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Millions would be legalized
Immigrant advocates hail suggestion by Tom Ridge
December 12, 2003

WASHINGTON - Immigrant advocates are welcoming Homeland Security Secretary Tom Ridge's suggestion to legalize millions of illegal immigrants as a sign that the Bush administration may be recommitting itself to a plan derailed after the Sept. 11 terrorist attacks.

Though administration officials on Thursday downplayed the remarks and denied any policy shift, groups pressing for a sweeping legalization program said Ridge's comments represent a positive first step.

Judy Golub, director of advocacy for the American Immigration Lawyers Association, said: "I think people are recognizing it's time to get back to this."

Ridge touched off the debate, perhaps inadvertently, when he answered a questioner at a Miami town hall meeting Tuesday, saying Americans "have to come to grips with the presence of 8 to 12 million illegals (and) afford them some kind of legal status some way, but also as a country decide what our immigration policy is and then enforce it."

White House spokesman Scott McClellan said Thursday that the remarks by Ridge, who oversees immigration enforcement, do not mean the administration will support a move "toward any broad amnesty."

Still, the administration has relaunched a discussion over ways to achieve what McClellan called "a more orderly, safe and humane migration policy" with Mexico, which accounts for more than half of the illegal immigrant population in the United States.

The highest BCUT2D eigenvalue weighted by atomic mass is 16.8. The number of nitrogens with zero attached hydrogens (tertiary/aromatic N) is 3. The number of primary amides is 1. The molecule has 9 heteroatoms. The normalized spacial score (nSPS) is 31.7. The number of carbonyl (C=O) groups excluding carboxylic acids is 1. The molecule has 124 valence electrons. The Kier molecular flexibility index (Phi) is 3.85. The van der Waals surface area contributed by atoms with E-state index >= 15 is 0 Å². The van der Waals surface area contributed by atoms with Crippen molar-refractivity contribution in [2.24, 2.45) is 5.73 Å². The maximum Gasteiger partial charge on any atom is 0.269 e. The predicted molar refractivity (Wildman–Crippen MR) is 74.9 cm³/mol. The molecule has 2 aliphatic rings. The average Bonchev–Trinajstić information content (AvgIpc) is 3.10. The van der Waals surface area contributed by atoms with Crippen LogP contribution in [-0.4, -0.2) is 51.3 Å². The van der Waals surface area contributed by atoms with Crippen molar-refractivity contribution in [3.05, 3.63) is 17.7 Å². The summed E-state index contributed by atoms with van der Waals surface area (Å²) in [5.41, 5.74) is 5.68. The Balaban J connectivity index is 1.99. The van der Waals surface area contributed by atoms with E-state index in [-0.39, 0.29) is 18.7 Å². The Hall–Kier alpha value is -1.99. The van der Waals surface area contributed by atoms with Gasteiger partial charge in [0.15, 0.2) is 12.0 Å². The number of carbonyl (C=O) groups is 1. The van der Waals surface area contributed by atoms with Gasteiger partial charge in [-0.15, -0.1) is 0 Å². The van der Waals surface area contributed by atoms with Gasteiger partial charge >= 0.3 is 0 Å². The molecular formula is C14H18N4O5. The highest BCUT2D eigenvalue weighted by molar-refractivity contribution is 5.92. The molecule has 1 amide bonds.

Last month, Secretary of State Colin Powell and his Mexican counterpart, Luis Ernesto Derbez, pledged to revive migration talks. Discussions were shunted aside after the terrorist attacks and pushed further into the freeze amid U.S.-Mexican tensions over the war in Iraq, a fight over water and other contentious topics. Still, they committed only to a "step-by-step process" and offered no specifics or a timetable.

McClellan and Ridge spokesman Brian Roehrkasse said the administration isn't prepared to sketch its plans and that policy proposals remain under discussion. Nor has the White House formally endorsed any of the guest-worker bills circulating on Capitol Hill, which would provide visas or the path to legal residence for hundreds of thousands of illegal immigrants.

"I don't see a substantial change in immigration policy in an election year," said Rep. Lamar Smith, R-San Antonio, a House immigration subcommittee member who has expressed concern that an amnesty program for illegal immigrants could harm national security.

Mark Krikorian of the Center for Immigration Studies, which favors lower immigration rates, predicted the White House would downplay talk of major immigration change - particularly an amnesty sure to be controversial with large swaths of the American public - until after the election.

"The public is ambivalent about this," he said. "A consensus hasn't really jelled in such a way as to permit significant change."